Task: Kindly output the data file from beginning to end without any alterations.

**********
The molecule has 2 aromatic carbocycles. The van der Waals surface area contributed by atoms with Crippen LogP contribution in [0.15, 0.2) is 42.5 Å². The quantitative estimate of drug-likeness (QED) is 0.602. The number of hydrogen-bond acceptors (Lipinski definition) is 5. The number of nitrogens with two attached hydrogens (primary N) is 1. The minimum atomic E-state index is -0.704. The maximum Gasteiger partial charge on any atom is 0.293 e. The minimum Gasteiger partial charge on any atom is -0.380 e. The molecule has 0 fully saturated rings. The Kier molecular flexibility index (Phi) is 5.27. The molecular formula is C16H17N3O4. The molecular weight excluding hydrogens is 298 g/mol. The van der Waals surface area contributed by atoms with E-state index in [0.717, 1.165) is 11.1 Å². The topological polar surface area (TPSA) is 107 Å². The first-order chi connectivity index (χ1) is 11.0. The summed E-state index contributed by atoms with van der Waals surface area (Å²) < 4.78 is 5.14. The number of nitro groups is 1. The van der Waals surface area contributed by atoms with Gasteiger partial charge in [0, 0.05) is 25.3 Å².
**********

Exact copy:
The molecule has 2 aromatic carbocycles. The van der Waals surface area contributed by atoms with Crippen LogP contribution in [0.15, 0.2) is 42.5 Å². The quantitative estimate of drug-likeness (QED) is 0.602. The number of hydrogen-bond acceptors (Lipinski definition) is 5. The number of nitrogens with two attached hydrogens (primary N) is 1. The minimum atomic E-state index is -0.704. The maximum Gasteiger partial charge on any atom is 0.293 e. The minimum Gasteiger partial charge on any atom is -0.380 e. The molecule has 0 fully saturated rings. The Kier molecular flexibility index (Phi) is 5.27. The molecular formula is C16H17N3O4. The molecular weight excluding hydrogens is 298 g/mol. The van der Waals surface area contributed by atoms with E-state index in [0.717, 1.165) is 11.1 Å². The topological polar surface area (TPSA) is 107 Å². The first-order chi connectivity index (χ1) is 11.0. The summed E-state index contributed by atoms with van der Waals surface area (Å²) < 4.78 is 5.14. The number of nitro groups is 1. The van der Waals surface area contributed by atoms with Gasteiger partial charge in [0, 0.05) is 25.3 Å².